The most common question that we hear from our customers here at Sawbill Outfitters is, “What do you do in the winter?” They seem to feel that when the canoeing season ends, there must not be very much to do.
I thought about this as I struggled to cope with the brisk West End weather that we had this week. The first chore was to plow and shovel the eight inches of snow that fell over the weekend. As I stepped out of the plow truck a wind gust almost knocked me over. The blowing snow created a total whiteout and branches were flying sideways through the air.
By morning, the temperature stood at 22 below zero. We make our own electricity here at Sawbill and the first thing I noticed was that our diesel generator hadn’t started during the night when our battery bank triggered the automatic start circuit. The batteries were still providing power, but just barely.
The last thing I wanted to do before breakfast was to trudge through the squeaking snow to the diesel shed to diagnose the generator failure. It turned out that the propane tank heater on the big diesel engine had been blown out by the strong wind gusts the night before. With the heater re-lit, it only took about half an hour before I was able to get the rig running.
The next thing I noticed was that our backup propane furnace was off line. The wood-fired boiler was keeping us plenty warm, but I’m always nervous when there is no backup for a critical system. I had to work my way through five levels of the troubleshooting guide before I discovered that the fresh air intake on the furnace had been packed with snow by the same pesky wind gusts the night before.
Relieved to have everything working again, I headed back to the house for breakfast, only to discover that our radiotelephone system was not working. At first I suspected a power outage in Lutsen, where our base station is located. But after some checking, I found that the electric light bulb, that provides just enough heat to the little radio shed to keep the radios working, had burned out.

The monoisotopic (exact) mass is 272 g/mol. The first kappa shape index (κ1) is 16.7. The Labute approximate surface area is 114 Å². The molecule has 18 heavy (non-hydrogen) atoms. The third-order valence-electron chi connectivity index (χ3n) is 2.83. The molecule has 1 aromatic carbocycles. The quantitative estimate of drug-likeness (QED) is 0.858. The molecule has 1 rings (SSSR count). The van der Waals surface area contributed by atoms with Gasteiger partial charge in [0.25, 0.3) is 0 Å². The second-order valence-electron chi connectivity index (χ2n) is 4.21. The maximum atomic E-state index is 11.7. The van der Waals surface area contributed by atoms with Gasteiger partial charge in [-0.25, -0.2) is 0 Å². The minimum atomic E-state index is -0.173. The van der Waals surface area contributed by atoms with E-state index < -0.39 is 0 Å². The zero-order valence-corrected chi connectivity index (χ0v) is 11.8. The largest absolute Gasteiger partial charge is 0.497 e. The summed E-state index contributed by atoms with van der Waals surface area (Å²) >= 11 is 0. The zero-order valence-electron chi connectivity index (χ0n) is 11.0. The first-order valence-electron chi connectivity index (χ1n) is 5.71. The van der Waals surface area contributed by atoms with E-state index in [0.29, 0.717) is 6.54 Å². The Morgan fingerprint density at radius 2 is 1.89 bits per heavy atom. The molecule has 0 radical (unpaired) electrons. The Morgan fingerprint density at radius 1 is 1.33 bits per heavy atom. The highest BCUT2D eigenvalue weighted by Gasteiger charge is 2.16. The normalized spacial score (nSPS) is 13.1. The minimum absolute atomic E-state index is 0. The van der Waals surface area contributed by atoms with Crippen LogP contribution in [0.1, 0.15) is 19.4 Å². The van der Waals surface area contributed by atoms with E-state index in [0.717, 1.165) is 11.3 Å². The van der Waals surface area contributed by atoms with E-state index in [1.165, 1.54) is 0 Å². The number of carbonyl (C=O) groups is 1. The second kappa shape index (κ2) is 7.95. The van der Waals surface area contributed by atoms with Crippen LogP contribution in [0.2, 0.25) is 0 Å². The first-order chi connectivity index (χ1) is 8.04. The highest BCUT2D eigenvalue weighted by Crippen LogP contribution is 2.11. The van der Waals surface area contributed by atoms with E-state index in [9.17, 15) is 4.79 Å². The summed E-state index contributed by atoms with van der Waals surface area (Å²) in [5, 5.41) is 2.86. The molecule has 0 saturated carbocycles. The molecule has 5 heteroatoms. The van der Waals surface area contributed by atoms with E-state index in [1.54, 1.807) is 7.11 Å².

After replacing the bulb, I was happy to head back toward the house to warm up my cold fingers and finally eat breakfast. But before I got there, I noticed that the diesel had shut itself off. So I passed right by the warm house where breakfast was waiting, and headed back to the diesel shed. The diesel fuel, which is supposed to be fine down to 40 below, had gone from a liquid to a solid in the fuel lines. By that time, the sun was high enough in the sky for the solar panels to start charging the batteries, so all I had to do was wait for the air to warm up to a balmy 16 below and the fuel thawed itself out.
Breakfast was really more of a brunch by the time I got around to it, then the normal daily chores began. It’s just the price we have to pay to live here in paradise.
I’d like to express my condolences to the family and many friends of my friend, Jim Johnson, who passed away this week. Jim made many contributions to the community, but over the last eight years he served very honorably as a Cook County Commissioner. Jim always led by example. His calm and friendly demeanor belied the passion he felt for public service. He did more for us than we will ever know and did it with dignity, patience, respect and a good sense of humor. He will be sorely missed.
Eight teams eventually signed up for the Birch Grove January boot hockey tournament. I look forward to reporting the action and the results next week.
Remember that Birch Grove is looking for members to join their “Keep It Moving” team for the month of February. All you have to do is go to the Sawtooth Mountain Clinic website, sign up for the Birch Grove team and log your walking, skiing, running or biking miles, or minutes of other exercise. You are also cordially invited to Birch Grove on Wednesdays at 10:30 a.m. for gentle exercise or walking.
If you are of pre-school age, save the date for the “Winter Wonderland” event at Birch Grove on Feb. 4. This is the annual fun day for pre-school children, their families and caregivers. More details will become available as the date draws nearer.